Graduation Year


Document Type




Degree Name

Doctor of Philosophy (Ph.D.)


Chemical Engineering

Degree Granting Department

Chemical Engineering

Major Professor

Yogi Goswami, Ph.D.

Co-Major Professor

Elias Stefanakos, Ph.D.

Committee Member

Venkat Bhethanabotla, Ph.D.

Committee Member

Babu Joseph, Ph.D.

Committee Member

George Philippidis, Ph.D.


conduction, inorganic salts, PCM, sensible heat, thermal radiation


Inorganic salts are very promising as high-temperature heat transfer fluids and thermal storage media in solar thermal power production. The dual-tank molten salt storage system, for example, has been demonstrated to be effective for continuous operation in solar power tower plants. In this particular storage regime, however, much of the thermal storage potential of the salts is ignored. Most inorganic salts are characterized by high heats of fusion, so their use as phase-change materials (PCMs) allows for substantially higher energy storage density than their use as sensible heat storage alone. For instance, use of molten sodium-potassium eutectic salt over a temperature range of 260 to 560°C (the approximate operating parameters of a proposed utility-scale storage system) allows for a volumetric energy storage density of 212 kWhth/m3, whereas the use of pure sodium nitrate (T_m = 307°C) over the same temperature range (utilizing both sensible and latent heat) yields a storage density of 347 kWhth/m3.

The main downside to these media is their relatively low thermal conductivity (typically on the order of 1 W/m-K). While low conductivity is not as much an issue with heat transfer fluids, which, owing to convective heat transfer, are not as reliant on conduction as a heat transfer mode, it can become important for PCM storage strategies, in which transient charging behavior will necessarily involve heating the solid-phase material up to and through the process of melting. This investigation seeks to develop new methods of improving heat transfer in inorganic salt latent heat thermal energy storage (TES) media, such as sodium / potassium nitrates and chlorides. These methods include two basic strategies: first, inclusion of conductivity-enhancing additives, and second, incorporation of infrared absorptive additives in otherwise transparent media. Also, in the process, a group of chloride based salts for use as sensible storage media and/or heat transfer fluids has been developed, based on relevant cost and thermophysical properties data.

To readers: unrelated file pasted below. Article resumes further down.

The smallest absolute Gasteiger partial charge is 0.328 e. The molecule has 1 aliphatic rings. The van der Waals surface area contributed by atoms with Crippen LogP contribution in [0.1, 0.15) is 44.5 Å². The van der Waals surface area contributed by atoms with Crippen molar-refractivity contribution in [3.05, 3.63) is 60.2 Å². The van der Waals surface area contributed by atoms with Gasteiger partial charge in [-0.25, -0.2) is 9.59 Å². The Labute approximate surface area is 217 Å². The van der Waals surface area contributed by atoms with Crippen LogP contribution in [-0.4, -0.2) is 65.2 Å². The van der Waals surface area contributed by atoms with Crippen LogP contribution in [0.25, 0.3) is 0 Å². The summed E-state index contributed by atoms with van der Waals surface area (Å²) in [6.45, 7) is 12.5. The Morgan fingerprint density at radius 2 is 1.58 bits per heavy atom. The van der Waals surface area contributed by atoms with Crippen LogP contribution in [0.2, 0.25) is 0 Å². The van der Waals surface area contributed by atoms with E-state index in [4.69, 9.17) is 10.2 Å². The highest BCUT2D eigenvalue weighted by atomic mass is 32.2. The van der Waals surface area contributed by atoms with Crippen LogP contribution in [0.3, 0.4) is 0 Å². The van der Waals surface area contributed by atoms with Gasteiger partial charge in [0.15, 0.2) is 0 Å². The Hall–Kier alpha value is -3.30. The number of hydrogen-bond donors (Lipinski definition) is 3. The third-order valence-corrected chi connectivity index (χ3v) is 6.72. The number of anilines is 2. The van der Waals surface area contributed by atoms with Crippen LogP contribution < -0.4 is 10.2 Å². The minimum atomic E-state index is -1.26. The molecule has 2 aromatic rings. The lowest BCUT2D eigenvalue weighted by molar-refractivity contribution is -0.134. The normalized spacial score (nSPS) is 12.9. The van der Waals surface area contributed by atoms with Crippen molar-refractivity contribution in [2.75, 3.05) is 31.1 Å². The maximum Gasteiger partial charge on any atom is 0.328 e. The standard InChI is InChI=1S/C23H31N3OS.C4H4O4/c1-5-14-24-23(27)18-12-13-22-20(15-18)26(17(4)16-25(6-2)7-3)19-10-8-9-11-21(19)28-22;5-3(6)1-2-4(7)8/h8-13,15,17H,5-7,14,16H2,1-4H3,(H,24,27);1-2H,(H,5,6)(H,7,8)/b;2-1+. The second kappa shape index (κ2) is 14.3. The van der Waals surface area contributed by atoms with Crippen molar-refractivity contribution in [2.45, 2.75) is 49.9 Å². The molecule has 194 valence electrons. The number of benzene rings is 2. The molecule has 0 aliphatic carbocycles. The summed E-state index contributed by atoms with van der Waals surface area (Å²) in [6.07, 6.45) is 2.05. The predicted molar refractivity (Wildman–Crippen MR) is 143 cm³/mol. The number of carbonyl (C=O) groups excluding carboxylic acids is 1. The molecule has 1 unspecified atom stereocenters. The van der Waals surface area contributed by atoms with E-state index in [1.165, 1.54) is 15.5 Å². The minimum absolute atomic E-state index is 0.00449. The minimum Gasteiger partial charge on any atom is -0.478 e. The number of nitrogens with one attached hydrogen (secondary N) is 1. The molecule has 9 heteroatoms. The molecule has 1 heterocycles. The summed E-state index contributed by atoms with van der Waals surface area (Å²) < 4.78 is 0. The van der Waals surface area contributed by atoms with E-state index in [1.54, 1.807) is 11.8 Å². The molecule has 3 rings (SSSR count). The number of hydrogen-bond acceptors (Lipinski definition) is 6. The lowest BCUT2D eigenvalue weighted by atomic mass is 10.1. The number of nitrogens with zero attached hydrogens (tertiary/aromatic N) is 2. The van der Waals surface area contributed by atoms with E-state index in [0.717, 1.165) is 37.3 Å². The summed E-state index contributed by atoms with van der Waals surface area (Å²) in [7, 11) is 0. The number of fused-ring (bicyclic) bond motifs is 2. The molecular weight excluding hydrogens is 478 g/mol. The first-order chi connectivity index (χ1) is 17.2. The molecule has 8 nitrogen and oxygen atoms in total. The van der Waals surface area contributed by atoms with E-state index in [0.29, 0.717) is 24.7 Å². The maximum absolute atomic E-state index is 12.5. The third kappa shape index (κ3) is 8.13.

For direct conductivity enhancement, the idea is simple: a PCM with low conductivity can be enhanced by incorporation of nanoparticulate additives at low concentration (~5 wt %). This concept has been explored extensively with lower temperature heat transfer fluids such as water, ethylene glycol, etc. (e.g., nanofluids), as well as with many lower temperature PCMs, such as paraffin wax. Extension of the concept to high temperature inorganic salt thermal storage media brings new challenges—most importantly, material compatibility. Also, maintenance of the additive distribution can be more difficult. Promising results were obtained in both these regards with nitrate salt systems.

The second heat transfer enhancement strategy examined here is more novel in principle: increasing the infrared absorption of a semitransparent salt PCM (e.g., NaCl) with a suitable additive can theoretically enhance radiative heat transfer (for sufficiently high temperatures), thereby compensating for low thermal conductivity. Here again, material compatibility and maintenance of additive dispersion become the focus, but in very different ways, owing to the higher temperatures of application (>600°C) and the much lower concentration of additives required (~0.5 wt %). Promising results have been obtained in this case, as well, in terms of demonstrably greater infrared absorptance with inclusion of additives.